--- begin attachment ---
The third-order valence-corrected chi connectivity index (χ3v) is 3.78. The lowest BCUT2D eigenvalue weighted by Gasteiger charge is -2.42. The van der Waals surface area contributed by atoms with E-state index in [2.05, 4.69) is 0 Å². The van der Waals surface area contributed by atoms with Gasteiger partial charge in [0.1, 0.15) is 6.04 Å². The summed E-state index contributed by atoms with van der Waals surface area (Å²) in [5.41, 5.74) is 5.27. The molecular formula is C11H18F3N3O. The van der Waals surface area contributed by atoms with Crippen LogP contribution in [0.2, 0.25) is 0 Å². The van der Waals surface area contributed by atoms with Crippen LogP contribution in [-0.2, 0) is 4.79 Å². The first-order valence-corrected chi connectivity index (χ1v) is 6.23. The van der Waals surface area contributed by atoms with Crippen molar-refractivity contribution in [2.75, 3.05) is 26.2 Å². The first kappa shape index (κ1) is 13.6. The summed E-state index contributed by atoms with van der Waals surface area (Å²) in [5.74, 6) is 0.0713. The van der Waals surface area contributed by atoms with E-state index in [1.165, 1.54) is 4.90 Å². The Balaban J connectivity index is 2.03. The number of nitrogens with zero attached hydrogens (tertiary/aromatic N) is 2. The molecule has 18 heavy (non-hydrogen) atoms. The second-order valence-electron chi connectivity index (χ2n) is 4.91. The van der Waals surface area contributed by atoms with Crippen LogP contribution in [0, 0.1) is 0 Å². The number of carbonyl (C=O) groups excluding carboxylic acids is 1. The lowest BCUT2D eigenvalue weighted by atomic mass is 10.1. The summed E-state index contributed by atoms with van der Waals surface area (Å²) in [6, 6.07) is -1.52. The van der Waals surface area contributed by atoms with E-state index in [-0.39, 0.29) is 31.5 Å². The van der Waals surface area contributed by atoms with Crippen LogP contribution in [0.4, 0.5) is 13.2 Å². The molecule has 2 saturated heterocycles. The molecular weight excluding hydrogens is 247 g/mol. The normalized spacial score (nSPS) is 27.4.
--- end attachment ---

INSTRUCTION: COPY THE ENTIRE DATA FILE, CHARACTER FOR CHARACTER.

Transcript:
The third-order valence-corrected chi connectivity index (χ3v) is 3.78. The lowest BCUT2D eigenvalue weighted by Gasteiger charge is -2.42. The van der Waals surface area contributed by atoms with E-state index in [2.05, 4.69) is 0 Å². The van der Waals surface area contributed by atoms with Gasteiger partial charge in [0.1, 0.15) is 6.04 Å². The summed E-state index contributed by atoms with van der Waals surface area (Å²) in [5.41, 5.74) is 5.27. The molecular formula is C11H18F3N3O. The van der Waals surface area contributed by atoms with Crippen LogP contribution in [0.2, 0.25) is 0 Å². The van der Waals surface area contributed by atoms with Crippen LogP contribution in [-0.2, 0) is 4.79 Å². The first-order valence-corrected chi connectivity index (χ1v) is 6.23. The van der Waals surface area contributed by atoms with Crippen molar-refractivity contribution in [2.75, 3.05) is 26.2 Å². The first kappa shape index (κ1) is 13.6. The summed E-state index contributed by atoms with van der Waals surface area (Å²) in [5.74, 6) is 0.0713. The van der Waals surface area contributed by atoms with E-state index in [1.165, 1.54) is 4.90 Å². The Balaban J connectivity index is 2.03. The number of nitrogens with zero attached hydrogens (tertiary/aromatic N) is 2. The molecule has 18 heavy (non-hydrogen) atoms. The second-order valence-electron chi connectivity index (χ2n) is 4.91. The van der Waals surface area contributed by atoms with Crippen LogP contribution in [0, 0.1) is 0 Å². The number of carbonyl (C=O) groups excluding carboxylic acids is 1. The lowest BCUT2D eigenvalue weighted by atomic mass is 10.1. The summed E-state index contributed by atoms with van der Waals surface area (Å²) in [6, 6.07) is -1.52. The van der Waals surface area contributed by atoms with E-state index in [-0.39, 0.29) is 31.5 Å². The van der Waals surface area contributed by atoms with Crippen LogP contribution in [0.4, 0.5) is 13.2 Å². The molecule has 2 saturated heterocycles. The molecular weight excluding hydrogens is 247 g/mol. The normalized spacial score (nSPS) is 27.4.